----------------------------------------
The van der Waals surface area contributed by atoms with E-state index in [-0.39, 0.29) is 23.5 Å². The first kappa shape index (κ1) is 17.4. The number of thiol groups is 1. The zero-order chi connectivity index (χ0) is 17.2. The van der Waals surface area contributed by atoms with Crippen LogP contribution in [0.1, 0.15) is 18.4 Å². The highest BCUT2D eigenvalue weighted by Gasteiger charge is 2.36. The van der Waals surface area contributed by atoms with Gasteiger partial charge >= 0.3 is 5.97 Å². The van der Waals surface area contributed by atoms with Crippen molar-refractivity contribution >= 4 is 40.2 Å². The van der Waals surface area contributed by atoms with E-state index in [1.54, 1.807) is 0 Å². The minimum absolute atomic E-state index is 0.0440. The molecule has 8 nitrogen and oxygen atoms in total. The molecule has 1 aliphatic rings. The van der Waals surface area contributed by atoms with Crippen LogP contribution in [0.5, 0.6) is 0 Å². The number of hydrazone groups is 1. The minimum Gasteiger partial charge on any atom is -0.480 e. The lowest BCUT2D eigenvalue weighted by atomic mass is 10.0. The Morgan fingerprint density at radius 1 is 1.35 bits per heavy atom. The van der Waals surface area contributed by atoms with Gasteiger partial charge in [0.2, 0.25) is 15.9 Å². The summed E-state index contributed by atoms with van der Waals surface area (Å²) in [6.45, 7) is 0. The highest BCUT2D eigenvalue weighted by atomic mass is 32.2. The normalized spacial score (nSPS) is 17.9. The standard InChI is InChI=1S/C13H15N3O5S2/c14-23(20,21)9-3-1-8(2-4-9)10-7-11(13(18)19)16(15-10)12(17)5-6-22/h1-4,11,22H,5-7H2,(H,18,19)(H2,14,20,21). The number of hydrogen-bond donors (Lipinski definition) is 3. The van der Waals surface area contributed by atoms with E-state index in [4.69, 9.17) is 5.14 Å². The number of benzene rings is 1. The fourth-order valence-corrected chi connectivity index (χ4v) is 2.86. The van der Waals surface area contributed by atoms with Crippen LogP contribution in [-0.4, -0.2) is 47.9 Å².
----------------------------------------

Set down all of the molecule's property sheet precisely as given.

The van der Waals surface area contributed by atoms with E-state index in [-0.39, 0.29) is 23.5 Å². The first kappa shape index (κ1) is 17.4. The number of thiol groups is 1. The zero-order chi connectivity index (χ0) is 17.2. The van der Waals surface area contributed by atoms with Crippen LogP contribution in [0.1, 0.15) is 18.4 Å². The highest BCUT2D eigenvalue weighted by Gasteiger charge is 2.36. The van der Waals surface area contributed by atoms with Gasteiger partial charge >= 0.3 is 5.97 Å². The van der Waals surface area contributed by atoms with Crippen molar-refractivity contribution >= 4 is 40.2 Å². The van der Waals surface area contributed by atoms with E-state index in [1.54, 1.807) is 0 Å². The minimum absolute atomic E-state index is 0.0440. The molecule has 8 nitrogen and oxygen atoms in total. The molecule has 1 aliphatic rings. The van der Waals surface area contributed by atoms with Crippen LogP contribution in [0.5, 0.6) is 0 Å². The number of hydrazone groups is 1. The minimum Gasteiger partial charge on any atom is -0.480 e. The lowest BCUT2D eigenvalue weighted by atomic mass is 10.0. The Morgan fingerprint density at radius 1 is 1.35 bits per heavy atom. The van der Waals surface area contributed by atoms with Gasteiger partial charge in [0.2, 0.25) is 15.9 Å². The summed E-state index contributed by atoms with van der Waals surface area (Å²) in [6.45, 7) is 0. The highest BCUT2D eigenvalue weighted by atomic mass is 32.2. The normalized spacial score (nSPS) is 17.9. The standard InChI is InChI=1S/C13H15N3O5S2/c14-23(20,21)9-3-1-8(2-4-9)10-7-11(13(18)19)16(15-10)12(17)5-6-22/h1-4,11,22H,5-7H2,(H,18,19)(H2,14,20,21). The number of hydrogen-bond donors (Lipinski definition) is 3. The van der Waals surface area contributed by atoms with E-state index in [4.69, 9.17) is 5.14 Å². The number of benzene rings is 1. The fourth-order valence-corrected chi connectivity index (χ4v) is 2.86. The van der Waals surface area contributed by atoms with Crippen LogP contribution in [-0.4, -0.2) is 47.9 Å².